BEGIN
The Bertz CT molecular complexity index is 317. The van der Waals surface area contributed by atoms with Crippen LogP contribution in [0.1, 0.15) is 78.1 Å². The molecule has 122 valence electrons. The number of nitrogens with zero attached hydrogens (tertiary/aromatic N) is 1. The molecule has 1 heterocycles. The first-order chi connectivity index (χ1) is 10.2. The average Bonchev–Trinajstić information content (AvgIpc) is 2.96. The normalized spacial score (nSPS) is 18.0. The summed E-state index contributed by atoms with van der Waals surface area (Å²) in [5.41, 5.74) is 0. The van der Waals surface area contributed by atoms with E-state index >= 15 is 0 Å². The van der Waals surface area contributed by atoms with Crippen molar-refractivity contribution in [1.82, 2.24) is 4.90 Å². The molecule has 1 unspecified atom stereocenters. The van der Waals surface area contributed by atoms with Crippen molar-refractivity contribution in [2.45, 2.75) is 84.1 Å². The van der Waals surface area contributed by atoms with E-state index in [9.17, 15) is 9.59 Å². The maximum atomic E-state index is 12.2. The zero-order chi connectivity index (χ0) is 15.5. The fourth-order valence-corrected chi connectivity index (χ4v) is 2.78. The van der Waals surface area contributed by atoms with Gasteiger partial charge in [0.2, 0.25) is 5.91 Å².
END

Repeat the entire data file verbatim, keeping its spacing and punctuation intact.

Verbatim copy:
The Bertz CT molecular complexity index is 317. The van der Waals surface area contributed by atoms with Crippen LogP contribution in [0.1, 0.15) is 78.1 Å². The molecule has 122 valence electrons. The number of nitrogens with zero attached hydrogens (tertiary/aromatic N) is 1. The molecule has 1 heterocycles. The first-order chi connectivity index (χ1) is 10.2. The average Bonchev–Trinajstić information content (AvgIpc) is 2.96. The normalized spacial score (nSPS) is 18.0. The summed E-state index contributed by atoms with van der Waals surface area (Å²) in [5.41, 5.74) is 0. The van der Waals surface area contributed by atoms with E-state index >= 15 is 0 Å². The van der Waals surface area contributed by atoms with Crippen molar-refractivity contribution in [1.82, 2.24) is 4.90 Å². The molecule has 1 unspecified atom stereocenters. The van der Waals surface area contributed by atoms with Crippen molar-refractivity contribution in [2.45, 2.75) is 84.1 Å². The van der Waals surface area contributed by atoms with E-state index in [9.17, 15) is 9.59 Å². The maximum atomic E-state index is 12.2. The zero-order chi connectivity index (χ0) is 15.5. The fourth-order valence-corrected chi connectivity index (χ4v) is 2.78. The van der Waals surface area contributed by atoms with Gasteiger partial charge in [0.2, 0.25) is 5.91 Å².